A few months ago, both Michael-Shawn Dugar and Aaron Fentress of the Athletic penned thoughtful missives outlining what they believed to be the best courses of action for the Seattle Seahawks this offseason. I’m thrilled to inform you that I have indeed completed this triptych, and, despite the belatedness, in exponentially more valid fashion than my contemporaries.
What should the Seahawks do to set themselves up for success in 2020?
1. Re-sign Jadeveon Clowney
After bolstering their pass rush by drafting archtypical LEOs Darrell Taylor and Alton Robinson, Seattle is desperate for a competent rusher to man the defensive line’s strong side. Rasheem Green looks to slot into the role of 5-technique as of now, but the Seahawks shouldn’t hesitate to bring back a game-wrecking behemoth in Clowney.
Unfortunately, Seattle’s best lineman from a year ago doesn’t seem to be in any hurry to sign — be it with the Seahawks or another franchise — and is prepared to wait out a proper physical with his suiters before inking a deal.
Patience is a virtue but sacks are eternal. Retaining Clowney should be Seattle’s number one priority at this point in the offseason.
2. Emphasize fundamentals
Selecting Jordyn Brooks on day one of the NFL Draft speaks volumes to the Seahawks’ desire for speed and physicality in their front seven. Brooks is a premier run-defender (the most important quality in a linebacker) and looks to spearhead Seattle’s emphasis on sound tackling, a taken-for-granted ubiquity from a simpler time.
You remember hawk tackling. What I propose instead is an improvement upon this technique, which should yield both efficacy and longevity: bear tackling. And by that, of course, I mean tackling literal bears (not to be confused with those pinstriped idiots in Chicago). Grizzlies, preferably. Modern NFL practice restrictions sap defenders of their grit and desire for greatness. Honing these critical skills against opponents of the ursal variety will bolster Seattle’s defense considerably.
3. Sign more Griffins/Griffens
The tale of Shaquill and Shaquem Griffin playing together in the NFL has become canon. Combining for a sack to nearly propel the Seahawks to an NFC Championship Game berth was both the best moment of Seattle’s season and a blueprint for how the franchise should navigate the offseason’s fourth phase. If Quill and Quem are proof that Griffins add exponential value in numbers, what comes next is obvious.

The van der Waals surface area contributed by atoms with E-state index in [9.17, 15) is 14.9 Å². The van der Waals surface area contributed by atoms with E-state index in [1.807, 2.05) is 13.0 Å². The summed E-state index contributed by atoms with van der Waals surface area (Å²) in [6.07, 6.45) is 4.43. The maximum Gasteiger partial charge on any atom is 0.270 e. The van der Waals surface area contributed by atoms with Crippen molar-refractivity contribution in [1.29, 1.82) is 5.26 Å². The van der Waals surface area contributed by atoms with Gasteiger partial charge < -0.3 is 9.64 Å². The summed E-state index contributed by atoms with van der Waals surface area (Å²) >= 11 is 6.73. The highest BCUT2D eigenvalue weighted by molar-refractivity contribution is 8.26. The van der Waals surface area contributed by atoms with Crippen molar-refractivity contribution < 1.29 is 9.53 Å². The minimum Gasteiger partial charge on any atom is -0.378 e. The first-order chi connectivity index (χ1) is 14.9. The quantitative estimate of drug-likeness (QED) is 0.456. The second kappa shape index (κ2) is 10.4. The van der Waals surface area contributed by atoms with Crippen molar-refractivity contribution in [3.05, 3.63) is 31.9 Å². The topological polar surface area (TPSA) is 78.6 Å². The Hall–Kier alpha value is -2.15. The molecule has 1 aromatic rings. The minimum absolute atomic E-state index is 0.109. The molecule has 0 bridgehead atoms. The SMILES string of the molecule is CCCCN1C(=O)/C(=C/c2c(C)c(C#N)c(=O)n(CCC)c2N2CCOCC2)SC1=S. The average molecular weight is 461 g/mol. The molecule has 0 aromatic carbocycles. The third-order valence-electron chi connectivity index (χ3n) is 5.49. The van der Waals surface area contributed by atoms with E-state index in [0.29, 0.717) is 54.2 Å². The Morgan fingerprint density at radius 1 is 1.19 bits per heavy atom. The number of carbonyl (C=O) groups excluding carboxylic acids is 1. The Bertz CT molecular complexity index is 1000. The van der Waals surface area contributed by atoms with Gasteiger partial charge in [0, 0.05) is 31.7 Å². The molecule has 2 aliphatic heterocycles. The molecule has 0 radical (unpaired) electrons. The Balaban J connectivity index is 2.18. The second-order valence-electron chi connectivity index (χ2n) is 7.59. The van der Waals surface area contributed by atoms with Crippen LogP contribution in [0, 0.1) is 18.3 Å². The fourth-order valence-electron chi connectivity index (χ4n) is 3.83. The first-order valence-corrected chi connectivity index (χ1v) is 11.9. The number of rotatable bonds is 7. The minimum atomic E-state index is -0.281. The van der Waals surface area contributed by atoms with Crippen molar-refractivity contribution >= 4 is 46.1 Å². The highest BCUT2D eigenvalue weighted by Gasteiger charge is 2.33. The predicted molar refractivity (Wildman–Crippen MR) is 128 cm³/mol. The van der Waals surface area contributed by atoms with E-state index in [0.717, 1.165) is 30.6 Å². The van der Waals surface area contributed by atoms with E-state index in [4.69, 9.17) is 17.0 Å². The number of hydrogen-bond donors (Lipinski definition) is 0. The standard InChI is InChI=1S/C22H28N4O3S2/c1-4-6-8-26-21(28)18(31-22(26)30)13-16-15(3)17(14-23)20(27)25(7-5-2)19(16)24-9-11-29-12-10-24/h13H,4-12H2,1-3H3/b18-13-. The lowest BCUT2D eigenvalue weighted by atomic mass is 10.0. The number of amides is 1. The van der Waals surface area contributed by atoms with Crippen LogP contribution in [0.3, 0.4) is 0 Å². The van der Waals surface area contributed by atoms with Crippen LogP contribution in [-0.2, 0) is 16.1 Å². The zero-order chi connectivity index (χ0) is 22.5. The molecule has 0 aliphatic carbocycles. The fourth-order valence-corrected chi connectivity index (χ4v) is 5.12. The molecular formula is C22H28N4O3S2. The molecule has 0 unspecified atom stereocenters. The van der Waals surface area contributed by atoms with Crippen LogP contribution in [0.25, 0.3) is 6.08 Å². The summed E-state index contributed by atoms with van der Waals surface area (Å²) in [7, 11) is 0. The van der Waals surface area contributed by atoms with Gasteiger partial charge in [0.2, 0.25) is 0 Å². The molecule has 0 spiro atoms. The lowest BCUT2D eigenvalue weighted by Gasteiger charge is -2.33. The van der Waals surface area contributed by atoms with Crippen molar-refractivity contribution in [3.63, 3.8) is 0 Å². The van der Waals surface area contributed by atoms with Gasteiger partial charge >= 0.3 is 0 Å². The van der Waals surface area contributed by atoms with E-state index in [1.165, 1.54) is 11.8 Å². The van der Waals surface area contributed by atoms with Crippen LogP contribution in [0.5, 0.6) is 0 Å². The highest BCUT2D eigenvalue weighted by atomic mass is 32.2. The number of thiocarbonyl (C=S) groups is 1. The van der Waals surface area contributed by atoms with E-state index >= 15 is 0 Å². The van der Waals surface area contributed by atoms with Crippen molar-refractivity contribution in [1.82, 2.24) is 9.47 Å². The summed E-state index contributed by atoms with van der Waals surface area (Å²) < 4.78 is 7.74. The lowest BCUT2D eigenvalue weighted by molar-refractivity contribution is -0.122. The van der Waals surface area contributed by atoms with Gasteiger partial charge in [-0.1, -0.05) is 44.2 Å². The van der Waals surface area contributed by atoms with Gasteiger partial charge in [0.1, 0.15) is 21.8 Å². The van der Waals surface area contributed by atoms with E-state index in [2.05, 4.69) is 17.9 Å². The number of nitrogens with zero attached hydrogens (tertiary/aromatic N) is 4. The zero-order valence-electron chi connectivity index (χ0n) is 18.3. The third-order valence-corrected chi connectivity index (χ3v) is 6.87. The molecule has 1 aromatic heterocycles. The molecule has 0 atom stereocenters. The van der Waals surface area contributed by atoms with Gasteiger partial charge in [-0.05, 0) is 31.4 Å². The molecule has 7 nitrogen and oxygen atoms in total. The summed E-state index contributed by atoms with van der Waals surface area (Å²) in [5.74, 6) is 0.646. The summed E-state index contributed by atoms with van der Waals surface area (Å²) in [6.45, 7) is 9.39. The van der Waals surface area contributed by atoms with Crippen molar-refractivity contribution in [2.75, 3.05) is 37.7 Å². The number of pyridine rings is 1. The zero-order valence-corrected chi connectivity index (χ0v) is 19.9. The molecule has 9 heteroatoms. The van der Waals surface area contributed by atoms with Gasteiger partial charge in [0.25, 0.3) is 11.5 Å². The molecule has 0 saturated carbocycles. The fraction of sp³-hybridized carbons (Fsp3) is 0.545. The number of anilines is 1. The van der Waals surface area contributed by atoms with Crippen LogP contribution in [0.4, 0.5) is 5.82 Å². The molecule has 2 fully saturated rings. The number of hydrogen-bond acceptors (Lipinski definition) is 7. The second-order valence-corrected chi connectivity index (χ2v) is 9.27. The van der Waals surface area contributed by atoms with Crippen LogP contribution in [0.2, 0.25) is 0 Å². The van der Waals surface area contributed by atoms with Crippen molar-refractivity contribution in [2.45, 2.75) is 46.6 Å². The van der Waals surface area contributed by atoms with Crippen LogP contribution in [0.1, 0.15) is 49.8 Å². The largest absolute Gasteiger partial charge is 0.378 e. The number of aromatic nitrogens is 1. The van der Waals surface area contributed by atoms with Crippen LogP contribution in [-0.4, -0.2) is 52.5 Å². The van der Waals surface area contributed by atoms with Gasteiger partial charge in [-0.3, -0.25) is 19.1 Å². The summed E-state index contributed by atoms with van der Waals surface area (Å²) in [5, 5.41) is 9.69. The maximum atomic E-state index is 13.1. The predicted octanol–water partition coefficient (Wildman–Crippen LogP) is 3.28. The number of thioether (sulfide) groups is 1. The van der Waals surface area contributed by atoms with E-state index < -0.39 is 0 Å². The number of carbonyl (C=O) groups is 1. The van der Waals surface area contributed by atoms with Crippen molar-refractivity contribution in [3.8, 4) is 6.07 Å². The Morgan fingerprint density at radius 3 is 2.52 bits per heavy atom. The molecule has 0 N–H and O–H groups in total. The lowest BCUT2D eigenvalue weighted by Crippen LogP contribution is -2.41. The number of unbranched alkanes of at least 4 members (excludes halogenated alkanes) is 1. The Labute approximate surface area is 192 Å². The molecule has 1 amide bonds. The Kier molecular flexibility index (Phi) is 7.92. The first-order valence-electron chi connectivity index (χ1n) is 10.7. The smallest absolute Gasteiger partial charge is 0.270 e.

After the team re-signs Jadeveon Clowney — something that, once again, they should definitely do — there are still pass-rushers available on the market. Everson Griffen should be relatively affordable and a vauable contributor for a team starved for sacks.
If and when this signing transpires, there’s no reason for the Seahawks to avoid what comes next: lean into it. Roster every Griffin in the league, since nothing bolsters a depth chart like mythical avian beasts. Trade for both Ryan Griffin and Robert Griffin III to push Anthony Gordon. Bring in the other Ryan Griffin as well as Garrett Griffin because if there’s one thing this team needs, it’s tight ends. If the Seahawks really want to get weird, they can also sign free agent and Bloge contributor Griffin to a futures contract (find his official scouting report here).
4. Ensure a member of the organization makes an appearance in the upcoming Fast and Furious movie
When Fast & Furious 9 (also known as F9 and, weirdly enough, technically the 10th movie in the series) drops in 2021, I’ll be on the lookout for cameos from anybody on Seattle’s roster. Let us not forget that, during the 2015 offseason, Russell Wilson popped up in the Entourage movie and went on to put together an MVP-caliber year and the best stretch of football in his career to date.
Within the Fast & Furious franchise — which, similarly to Entourage, is built upon a foundation of taurine and coitus — only two qualities matter: speed and fury. Including a young stud such as DK Metcalf would surely yield dividends on both the gridiron and the big screen.
5. Bolster the offensive line